MONDAY, JUNE 27, 2005

The workshop

Good news and bad news, as those two always seem to travel in pairs on this project. The good news is, we can move all of our air conditioning equipment into the workshop. This is an old building next to the summer kitchen — we have no idea what it’s original purpose might have been, and we’re not even sure why we call it “the workshop” since it’s only recent purpose has been for storage. But it is historic so we are restoring it, even though we had no idea what to do with it. Now we know: It’s for equipment.

How not to notch a beam when installing plumbing.

How not to notch a beam when installing plumbing.

Now it may seem odd to put a bunch of air conditioners inside a building, but we’ve gone to great effort (and expense) to hide all modern-day equipment. These compressors were going to be in a grated pit along the west side of the mansion, which was okay but certainly not ideal; this is much better. (We got the idea from Charming Forge, who had put their air conditioners in the attic.)

The bad news is that there are two 200-year-old sycamore trees between the workshop and the basement, so Adam Moyer (who is handling the HVAC as well as the plumbing) has to figure out to get the refrigerant into the mansion without hurting those trees. His initial idea was to just go around them, but I think his lines will be way too long. We’ll see.

On a related note, we moved the electric box to the privy after PP+L (the local electric provider) wanted to install a four-foot meter box on the outside of the mansion. This decision cost us almost $10,000, so you know I’m not very happy with PP+L at the moment. Now they’re telling us they’re going to install a new pole next to the privy, and put a transformer on it!! Can you imagine? I think these people are out to get us. I don’t know what their problem is, but I didn’t just spend $10,000 to hide the electric, only to put a transformer on a pole next to the mansion…

And finally, the plumber needed us to buy fixtures today, so Dawn went shopping. We had already decided on everything except the showers, but I gave her the names of six local places that carried the brand I wanted. (You can see their products here.) Needless to say, not one of the six had anything in stock that Dawn could look at. They were so helpful, they suggested Dawn order six showers sight-unseen. I don’t think so, unless they want to pay for shipping both ways. So now I’ve been tasked with finding a local dealer in Los Angeles and handling it. Yay, I get to contribute!

FRIDAY, JUNE 24, 2005

I miss

[Excuse me for being maudlin, but I’ve been alone for a week…]

I miss your bright enthusiasm
Your head nestled on my chest
Your laughter, loud and infectious
Your wit and charm
Your attention

I miss hugging you randomly
Laying with you on the couch
Sleeping with you in the car
Lying awake listening to you breathe
Holding you when you cry

I miss your toothbrush dancing with mine
Your hands in my hair
Your nose pressed to mine
Your big brown eyes
Your companionship

I miss Dawn

I miss Dawn

I miss you, and everything about you. Know that you are my partner, my soul mate, my love. Separation has been hard for both of us, but you are in a new town, dealing with new people, tackling a new job, and being responsible for everything. You are working without a net and I want you to know how much you’re appreciated and missed every day. I can’t wait to see you again, and until we are together, forever.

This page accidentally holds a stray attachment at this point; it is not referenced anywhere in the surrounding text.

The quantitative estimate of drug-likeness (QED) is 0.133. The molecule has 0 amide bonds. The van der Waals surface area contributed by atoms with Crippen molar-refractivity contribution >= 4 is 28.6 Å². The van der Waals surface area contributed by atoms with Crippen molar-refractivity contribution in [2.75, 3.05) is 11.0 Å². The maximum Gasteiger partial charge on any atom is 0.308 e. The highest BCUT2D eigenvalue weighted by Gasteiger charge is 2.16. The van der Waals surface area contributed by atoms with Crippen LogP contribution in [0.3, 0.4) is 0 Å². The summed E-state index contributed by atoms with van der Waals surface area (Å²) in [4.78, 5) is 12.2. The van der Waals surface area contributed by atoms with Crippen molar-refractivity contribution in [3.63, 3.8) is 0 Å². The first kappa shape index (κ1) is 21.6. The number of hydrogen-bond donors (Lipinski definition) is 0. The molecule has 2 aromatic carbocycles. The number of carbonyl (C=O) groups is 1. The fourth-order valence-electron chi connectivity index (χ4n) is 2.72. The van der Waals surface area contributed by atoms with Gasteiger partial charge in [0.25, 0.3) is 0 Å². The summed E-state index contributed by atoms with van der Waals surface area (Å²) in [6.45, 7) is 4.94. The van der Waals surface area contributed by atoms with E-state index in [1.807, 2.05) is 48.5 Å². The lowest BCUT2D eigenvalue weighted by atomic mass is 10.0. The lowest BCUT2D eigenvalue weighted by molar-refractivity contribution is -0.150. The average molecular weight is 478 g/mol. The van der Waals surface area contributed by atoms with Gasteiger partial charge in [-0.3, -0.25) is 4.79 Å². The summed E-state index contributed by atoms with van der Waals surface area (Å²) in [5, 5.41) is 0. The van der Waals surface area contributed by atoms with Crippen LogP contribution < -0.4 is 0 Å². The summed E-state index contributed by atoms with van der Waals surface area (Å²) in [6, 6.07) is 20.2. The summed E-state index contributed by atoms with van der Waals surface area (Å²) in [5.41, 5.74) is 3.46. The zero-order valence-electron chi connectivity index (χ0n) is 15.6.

WEDNESDAY, JUNE 22, 2005

This Old House

This Old House is apparently considering our contractor, Gary Geiselman of Olde York Homes, for their “top 10” list of historic restoration contractors. Very cool; we can’t recommend Gary and his team enough. (And we’re not saying that just to get mentioned in the This Old House article.)

Speaking of which, while Dawn was gone, they installed the new beam to straighten out the old dormer, so of course we have no video of them jacking up the roof. Mike was replacing the roof around the dormer so Dawn climbed out onto the roof — an old, steep, slate roof, I might add — in order to get a picture. Way to go, Dawn! Mike just shook his head and asked again if he could take out an insurance policy on her. As he said, “Not enough to get rich, but it is a guaranteed payout.”

Yesterday Dawn called the local gas company to drain the underground propane tank, and today they showed up and removed it. I guess that’s one less thing we have to deal with later, but now there’s a huge hole in the yard. Did I mention the blind horse? Not a good mix. Dawn assures me the hole will be filled in by tonight. She also took pictures of Brian lying in the hole with a flower on his chest. Very sick. I’ll post it as soon as I get it.

Finally, Dawn signed up with Verizon today. I’ve mentioned before that her T-Mobile service was so bad, people would ask her not to call them. Unfortunately, when Dawn called to complain, they were very rude to her. (Someone actually told her that since he could hear every third word, her coverage was adequate!) She’s got enough problems right now without having to deal with jerks, so I told her to switch and I’d take care of the contract.

SUNDAY, JUNE 19, 2005

Dawn’s home!

For the first time in three and a half months, Dawn came back to LA. For four days.

I certainly kept her busy visiting friends and family, and in between she kept herself busy taking care of the yard and the house. (In my defense, I did a lot of work before she got there, but when you’ve neglected everything for three and a half months, it’s hard to get everything.) I even set up the hot tub for her, but we were so busy she never had a chance to enjoy it.